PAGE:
Story: Dennis Culver
Art: Justin Greenwood
Colors: Brad Simpson
Letterer: Pat Brousseau
What They Say:
Betrayed and alone, Bloody Bliss prepares for her final battle against D’Kayde and his Harbingers. But after her fall from glory last issue, what can one old woman with a broken sword do against an army of evil? Find out in the final thrilling chapter of Crone!
Content: (please note that content portions of a review may contain spoilers):
The final installment of this series is one that left me wishing that there was a bit more padding to it, particularly in this issue. Dennis Culver sticks to keeping the story moving forward straight and strong and there’s definitely an appeal in that with how it unfolds. At the same time, you could have easily made the bulk of the issue about her rallying call and it would have really helped to give the whole thing more weight. What we do get here works really well, don’t get me wrong, and Justin Greenwood delivers big time with the artwork on this to give the needed larger than life feeling throughout. It’s been a visually impressive run from the start.
With Bliss being tossed off the edge in the last issue, the process itself is what her mind recreates here as we see her coping with it in that form rather than reality. The opening pages are haunting as she falls further to the bottom only to land in a sea of bones and whatever gods of the times existed there. It’s a heartbreaking moment as she starts to crawl back to reality and has to deal with Ella along the way with the key being forgiveness. While she wakes up to Corinne having taken care of her, bringing her back to her place in order to hide her, it’s an engaging transformation that Bliss goes through. She’s realized she needs to move through to the other side and is intent on doing so. In an unexpected way, she’s come alive here at the end but intends to handle it by bringing together all those that D’Kayde has displaced and forging them as the weapon to take him down.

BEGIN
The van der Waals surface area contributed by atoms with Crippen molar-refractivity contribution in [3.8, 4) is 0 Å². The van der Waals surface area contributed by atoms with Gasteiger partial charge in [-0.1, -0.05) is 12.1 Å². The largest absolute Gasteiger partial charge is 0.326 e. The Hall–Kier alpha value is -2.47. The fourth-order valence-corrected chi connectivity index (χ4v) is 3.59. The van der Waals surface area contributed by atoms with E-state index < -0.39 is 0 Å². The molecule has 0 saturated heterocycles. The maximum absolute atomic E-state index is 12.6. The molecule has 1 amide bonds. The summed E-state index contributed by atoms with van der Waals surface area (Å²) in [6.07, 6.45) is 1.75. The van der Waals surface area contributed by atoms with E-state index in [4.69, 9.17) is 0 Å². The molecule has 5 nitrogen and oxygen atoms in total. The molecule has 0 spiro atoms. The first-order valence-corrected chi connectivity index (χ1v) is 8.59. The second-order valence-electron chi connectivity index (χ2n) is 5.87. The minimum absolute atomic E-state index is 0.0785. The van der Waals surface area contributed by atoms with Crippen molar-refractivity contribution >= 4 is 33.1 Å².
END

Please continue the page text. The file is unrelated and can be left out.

There’s a good uplifting couple of pages as she finds her new self here, what with the blood in the hair and the bloody hand, and it comes together well as she brings help to those in need while at the same time building an army of the people to go against D’Kayde. And in D’Kayde’s overconfidence, it’s little surprise as he tugs around Gaspar as his prisoner that he sees no value or worth in Bliss at this point, having defeated her already. But she’s goading him and nudging him out so that he performs in all the worst ways. It’s a fast final few pages that brings everything to a close – sans epilogue, sadly – but it delivers on the intensity and the moment, particularly with such beautiful artwork.
I really enjoyed Crone a lot from the start and I think the series as a whole, which could have doubled its run with more fleshing out of the story and the characters, is very strong. It’s the kind of project that I’d love to see transition to a film format because it would be unconventional and it’d be exciting to watch. But at the same time, the core of it is a familiar piece so there aren’t much in the way of surprises here. What makes it work is the strong pacing and scripting combined with great artwork. The end result is a very fun, solid, and brutal story of revenge and redemption – and forgiveness.
Age Rating: 15+
Released By: Dark Horse Comics
Release Date: March 4th, 2020